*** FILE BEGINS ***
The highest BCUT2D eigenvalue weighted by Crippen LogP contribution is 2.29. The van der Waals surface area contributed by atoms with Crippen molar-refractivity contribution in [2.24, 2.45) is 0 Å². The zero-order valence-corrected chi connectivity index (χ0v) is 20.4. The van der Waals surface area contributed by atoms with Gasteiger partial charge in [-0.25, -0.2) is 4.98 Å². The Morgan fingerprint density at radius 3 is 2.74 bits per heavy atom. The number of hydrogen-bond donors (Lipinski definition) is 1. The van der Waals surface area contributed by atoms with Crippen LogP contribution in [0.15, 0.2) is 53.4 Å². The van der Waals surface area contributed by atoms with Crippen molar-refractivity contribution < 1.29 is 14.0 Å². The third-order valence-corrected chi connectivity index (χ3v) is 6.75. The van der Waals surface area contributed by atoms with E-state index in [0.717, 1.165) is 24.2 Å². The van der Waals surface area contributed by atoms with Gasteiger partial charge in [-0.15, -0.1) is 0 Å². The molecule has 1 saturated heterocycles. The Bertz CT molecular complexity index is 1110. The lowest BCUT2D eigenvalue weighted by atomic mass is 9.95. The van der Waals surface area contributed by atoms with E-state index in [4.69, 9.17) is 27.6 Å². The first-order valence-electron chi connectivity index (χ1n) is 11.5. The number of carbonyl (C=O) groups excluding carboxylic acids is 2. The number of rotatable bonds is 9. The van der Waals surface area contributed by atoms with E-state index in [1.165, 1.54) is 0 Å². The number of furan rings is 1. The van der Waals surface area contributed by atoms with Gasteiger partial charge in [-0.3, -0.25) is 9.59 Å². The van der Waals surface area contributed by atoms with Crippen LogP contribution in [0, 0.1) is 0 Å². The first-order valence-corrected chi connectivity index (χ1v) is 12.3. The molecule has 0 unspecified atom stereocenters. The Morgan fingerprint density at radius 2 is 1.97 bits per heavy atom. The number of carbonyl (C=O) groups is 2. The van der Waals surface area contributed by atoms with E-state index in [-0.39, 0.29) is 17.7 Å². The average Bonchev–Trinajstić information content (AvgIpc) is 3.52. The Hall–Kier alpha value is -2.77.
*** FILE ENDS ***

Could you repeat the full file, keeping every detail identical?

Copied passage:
The highest BCUT2D eigenvalue weighted by Crippen LogP contribution is 2.29. The van der Waals surface area contributed by atoms with Crippen molar-refractivity contribution in [2.24, 2.45) is 0 Å². The zero-order valence-corrected chi connectivity index (χ0v) is 20.4. The van der Waals surface area contributed by atoms with Gasteiger partial charge in [-0.25, -0.2) is 4.98 Å². The Morgan fingerprint density at radius 3 is 2.74 bits per heavy atom. The number of hydrogen-bond donors (Lipinski definition) is 1. The van der Waals surface area contributed by atoms with Crippen LogP contribution in [0.15, 0.2) is 53.4 Å². The van der Waals surface area contributed by atoms with Crippen molar-refractivity contribution < 1.29 is 14.0 Å². The third-order valence-corrected chi connectivity index (χ3v) is 6.75. The van der Waals surface area contributed by atoms with E-state index in [0.717, 1.165) is 24.2 Å². The van der Waals surface area contributed by atoms with Gasteiger partial charge in [-0.15, -0.1) is 0 Å². The molecule has 1 saturated heterocycles. The Bertz CT molecular complexity index is 1110. The lowest BCUT2D eigenvalue weighted by atomic mass is 9.95. The van der Waals surface area contributed by atoms with E-state index in [4.69, 9.17) is 27.6 Å². The first-order valence-electron chi connectivity index (χ1n) is 11.5. The number of carbonyl (C=O) groups excluding carboxylic acids is 2. The number of rotatable bonds is 9. The van der Waals surface area contributed by atoms with E-state index in [1.165, 1.54) is 0 Å². The number of furan rings is 1. The van der Waals surface area contributed by atoms with Gasteiger partial charge in [-0.3, -0.25) is 9.59 Å². The van der Waals surface area contributed by atoms with Crippen LogP contribution in [0, 0.1) is 0 Å². The first-order valence-corrected chi connectivity index (χ1v) is 12.3. The molecule has 0 unspecified atom stereocenters. The Morgan fingerprint density at radius 2 is 1.97 bits per heavy atom. The number of carbonyl (C=O) groups is 2. The van der Waals surface area contributed by atoms with E-state index in [-0.39, 0.29) is 17.7 Å². The average Bonchev–Trinajstić information content (AvgIpc) is 3.52. The Hall–Kier alpha value is -2.77.